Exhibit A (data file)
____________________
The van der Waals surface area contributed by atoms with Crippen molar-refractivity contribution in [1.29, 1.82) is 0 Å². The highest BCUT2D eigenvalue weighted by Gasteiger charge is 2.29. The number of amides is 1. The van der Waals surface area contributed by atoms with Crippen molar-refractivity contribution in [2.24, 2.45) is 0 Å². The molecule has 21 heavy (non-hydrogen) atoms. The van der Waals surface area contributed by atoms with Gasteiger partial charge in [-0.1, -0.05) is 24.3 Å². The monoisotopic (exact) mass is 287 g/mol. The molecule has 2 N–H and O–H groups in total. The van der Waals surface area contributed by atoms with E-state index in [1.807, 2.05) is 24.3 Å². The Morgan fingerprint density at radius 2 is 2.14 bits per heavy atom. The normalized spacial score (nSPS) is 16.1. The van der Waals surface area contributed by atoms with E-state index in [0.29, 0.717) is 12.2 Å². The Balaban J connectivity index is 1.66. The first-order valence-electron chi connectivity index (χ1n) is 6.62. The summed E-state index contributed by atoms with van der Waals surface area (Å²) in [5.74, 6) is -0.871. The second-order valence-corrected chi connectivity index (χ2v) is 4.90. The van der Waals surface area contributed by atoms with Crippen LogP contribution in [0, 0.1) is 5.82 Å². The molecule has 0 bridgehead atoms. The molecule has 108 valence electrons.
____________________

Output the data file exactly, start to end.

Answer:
The van der Waals surface area contributed by atoms with Crippen molar-refractivity contribution in [1.29, 1.82) is 0 Å². The highest BCUT2D eigenvalue weighted by Gasteiger charge is 2.29. The number of amides is 1. The van der Waals surface area contributed by atoms with Crippen molar-refractivity contribution in [2.24, 2.45) is 0 Å². The molecule has 21 heavy (non-hydrogen) atoms. The van der Waals surface area contributed by atoms with Gasteiger partial charge in [-0.1, -0.05) is 24.3 Å². The monoisotopic (exact) mass is 287 g/mol. The molecule has 2 N–H and O–H groups in total. The van der Waals surface area contributed by atoms with E-state index in [1.807, 2.05) is 24.3 Å². The Morgan fingerprint density at radius 2 is 2.14 bits per heavy atom. The normalized spacial score (nSPS) is 16.1. The van der Waals surface area contributed by atoms with E-state index in [0.29, 0.717) is 12.2 Å². The Balaban J connectivity index is 1.66. The first-order valence-electron chi connectivity index (χ1n) is 6.62. The summed E-state index contributed by atoms with van der Waals surface area (Å²) in [5.74, 6) is -0.871. The second-order valence-corrected chi connectivity index (χ2v) is 4.90. The van der Waals surface area contributed by atoms with Crippen LogP contribution in [0, 0.1) is 5.82 Å². The molecule has 0 bridgehead atoms. The molecule has 108 valence electrons.